Our property had not been occupied since about 1957 until we moved in. Back then, people threw their trash in dumps right on their land. Their trash is now my fascination – but back to that bracelet.

I wondered who this kid was and I figured there was a chance he might still be alive so I looked through the list of previous owners and did some additional detective work on the Internet and found him! He is 80 years old and still lives in the state.

I prepared a script before I dialed his number and he actually answered the phone. I felt a bit awkward but I asked him if he had lived where we are now and he confirmed it. I told him we had bought his family’s old property and I explained how I’d sifted through the old garbage heap on the hillside and found many items that were most likely deposited there by his family.

I told him about the bracelet with his name on it and asked him if he remembered it. He hadn’t, to my slight disappointment, but he was friendly and open to conversation.

I described the horseshoes, TV dinner containers, bottles, toys, and marbles we’d unearthed and questioned him as to whether or not he remembered them. He mentioned he had two older brothers who might have been the marble’s owners.

I told him I was using what may have been his Mother’s can openers and how what might have been her egg beaters were now growing into the side of a tree. He laughed and told me he was nine when his family moved here.

The call was very pleasant although, for him, it had come out of the blue. I said goodbye and thanked him for his time. Although he didn’t recall everything, I’m hoping he’d hung up the phone with some old memories rekindled.

It felt nice to make a connection with someone who had shared the history of this property with us. It once was his own.

I forgot to ask him if they had a well and where it was located. The privy too. Those are supposed to be treasure troves!

My Junk

Our property, no matter how hard we try to make it look nice, looks trashy. Until we can upgrade, there’s not a lot we can do about it.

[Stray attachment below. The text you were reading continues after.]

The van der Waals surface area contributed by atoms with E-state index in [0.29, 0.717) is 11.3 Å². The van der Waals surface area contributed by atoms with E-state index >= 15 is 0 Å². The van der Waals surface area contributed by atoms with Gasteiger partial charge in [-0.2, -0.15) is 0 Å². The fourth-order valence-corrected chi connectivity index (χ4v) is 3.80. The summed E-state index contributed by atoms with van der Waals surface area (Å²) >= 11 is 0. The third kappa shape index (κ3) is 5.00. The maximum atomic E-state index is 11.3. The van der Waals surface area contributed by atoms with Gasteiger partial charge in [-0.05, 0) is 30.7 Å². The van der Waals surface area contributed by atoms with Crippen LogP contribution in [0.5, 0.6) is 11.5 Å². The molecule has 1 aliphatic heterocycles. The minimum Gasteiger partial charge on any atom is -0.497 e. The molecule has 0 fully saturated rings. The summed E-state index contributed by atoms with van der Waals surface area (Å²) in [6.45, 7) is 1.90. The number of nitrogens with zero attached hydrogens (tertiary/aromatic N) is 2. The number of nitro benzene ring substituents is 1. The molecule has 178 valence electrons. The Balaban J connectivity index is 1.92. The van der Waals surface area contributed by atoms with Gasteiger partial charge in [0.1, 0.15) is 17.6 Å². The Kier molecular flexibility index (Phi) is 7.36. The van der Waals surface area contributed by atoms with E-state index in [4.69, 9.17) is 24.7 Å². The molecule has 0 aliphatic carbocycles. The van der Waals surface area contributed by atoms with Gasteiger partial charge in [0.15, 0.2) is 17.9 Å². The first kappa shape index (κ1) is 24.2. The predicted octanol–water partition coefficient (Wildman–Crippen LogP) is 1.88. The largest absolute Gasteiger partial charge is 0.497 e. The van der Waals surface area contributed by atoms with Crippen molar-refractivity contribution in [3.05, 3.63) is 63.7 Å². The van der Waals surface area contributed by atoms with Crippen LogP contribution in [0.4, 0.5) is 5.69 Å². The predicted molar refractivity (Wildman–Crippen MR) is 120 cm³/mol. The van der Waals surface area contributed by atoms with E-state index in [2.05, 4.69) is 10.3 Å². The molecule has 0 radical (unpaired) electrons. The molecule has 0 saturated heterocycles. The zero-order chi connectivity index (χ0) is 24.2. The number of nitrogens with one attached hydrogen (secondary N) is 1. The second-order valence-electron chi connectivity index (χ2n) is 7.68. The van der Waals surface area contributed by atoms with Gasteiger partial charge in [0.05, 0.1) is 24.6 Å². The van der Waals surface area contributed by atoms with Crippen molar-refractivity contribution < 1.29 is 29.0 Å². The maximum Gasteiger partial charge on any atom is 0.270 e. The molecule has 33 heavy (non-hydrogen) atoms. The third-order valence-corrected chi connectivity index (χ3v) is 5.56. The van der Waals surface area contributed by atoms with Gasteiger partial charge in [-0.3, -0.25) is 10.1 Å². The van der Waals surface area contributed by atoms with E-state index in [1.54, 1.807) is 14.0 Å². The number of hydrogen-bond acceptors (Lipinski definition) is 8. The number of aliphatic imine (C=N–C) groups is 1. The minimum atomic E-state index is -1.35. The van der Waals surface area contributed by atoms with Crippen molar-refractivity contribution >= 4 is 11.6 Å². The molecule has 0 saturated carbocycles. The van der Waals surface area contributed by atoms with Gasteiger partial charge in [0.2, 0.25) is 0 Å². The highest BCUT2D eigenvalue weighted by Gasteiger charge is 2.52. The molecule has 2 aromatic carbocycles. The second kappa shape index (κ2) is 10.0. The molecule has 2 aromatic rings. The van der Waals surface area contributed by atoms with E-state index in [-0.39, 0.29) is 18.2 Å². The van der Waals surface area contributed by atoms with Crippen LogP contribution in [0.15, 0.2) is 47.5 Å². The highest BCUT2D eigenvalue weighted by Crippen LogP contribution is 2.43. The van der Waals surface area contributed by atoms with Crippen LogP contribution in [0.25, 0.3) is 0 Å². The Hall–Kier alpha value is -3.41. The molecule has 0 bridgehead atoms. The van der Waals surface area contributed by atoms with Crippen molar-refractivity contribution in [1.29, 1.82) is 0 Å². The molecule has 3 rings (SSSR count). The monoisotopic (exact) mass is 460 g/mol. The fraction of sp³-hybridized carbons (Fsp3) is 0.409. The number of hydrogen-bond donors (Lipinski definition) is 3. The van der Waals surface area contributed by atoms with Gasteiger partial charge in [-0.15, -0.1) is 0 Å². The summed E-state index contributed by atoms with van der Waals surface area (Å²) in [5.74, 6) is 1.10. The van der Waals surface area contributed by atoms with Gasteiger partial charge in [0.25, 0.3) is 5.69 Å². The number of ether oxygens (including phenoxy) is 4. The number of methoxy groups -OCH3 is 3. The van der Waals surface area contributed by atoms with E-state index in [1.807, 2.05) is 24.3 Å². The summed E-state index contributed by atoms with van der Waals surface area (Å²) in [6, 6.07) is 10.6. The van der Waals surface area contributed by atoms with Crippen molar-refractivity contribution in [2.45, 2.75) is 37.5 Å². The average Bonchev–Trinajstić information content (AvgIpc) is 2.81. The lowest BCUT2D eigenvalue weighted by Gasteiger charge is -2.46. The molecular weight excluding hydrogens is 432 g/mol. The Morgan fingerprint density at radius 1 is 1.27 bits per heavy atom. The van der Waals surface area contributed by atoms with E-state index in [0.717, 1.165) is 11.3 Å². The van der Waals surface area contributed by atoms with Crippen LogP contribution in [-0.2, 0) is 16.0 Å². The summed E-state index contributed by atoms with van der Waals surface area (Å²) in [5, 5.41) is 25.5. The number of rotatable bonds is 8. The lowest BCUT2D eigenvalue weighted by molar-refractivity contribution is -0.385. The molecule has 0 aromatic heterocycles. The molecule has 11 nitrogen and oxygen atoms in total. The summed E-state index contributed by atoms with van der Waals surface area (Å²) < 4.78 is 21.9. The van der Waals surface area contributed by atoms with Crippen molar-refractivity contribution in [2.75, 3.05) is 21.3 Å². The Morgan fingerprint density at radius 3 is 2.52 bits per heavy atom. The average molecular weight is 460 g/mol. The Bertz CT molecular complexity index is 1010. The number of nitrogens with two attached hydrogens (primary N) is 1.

We try our best to keep things organized but it’s difficult to make rusty metal objects, pallets, tarps and trailers appear attractive. One of our newer neighbors is building and it makes us look bad. My prospecting collection of trashy looking buckets, dirt piles, rocks, pots and pans, and holes in the ground doesn’t help.

When we’re out and about though, my husband points out other people’s properties, many of which have old cars, heaps of beer cans and other trash strewn about in order to make me feel better. This is rural America, after all.

I have a large container full of “useful” stuff. Everything’s tangled together in a mass of wire, brackets, screens, hooks, buckets, and parts of old appliances and when I grab something, everything comes out at the same time. It’s indispensable so I keep it.

ovens
Two of my homemade furnaces made of clay and old parts.

I regularly go to the farmer’s dump on the hillside to scrounge for more useful stuff. I’ve found mangled tools, parts to household appliances and old vehicles and other treasures I can’t live without. I’ve harvested screen, fencing, bones (not human), marbles, two can openers, and assorted remnants of ancient kitchenware that I might a have need for someday.

Recently I got distracted on my way to repair something. I was already carrying a load of tools when I veered toward the hillside.

My son came home from school in time to see me wandering away from the dump with the armful of tools, part of a shovel, a leftover wheel from a child’s wagon, a long sharp object, an old tractor carburetor, and a candle holder – all possibly useful.

I left the mangled bird cage behind; this time.

beaters
Try to beat this.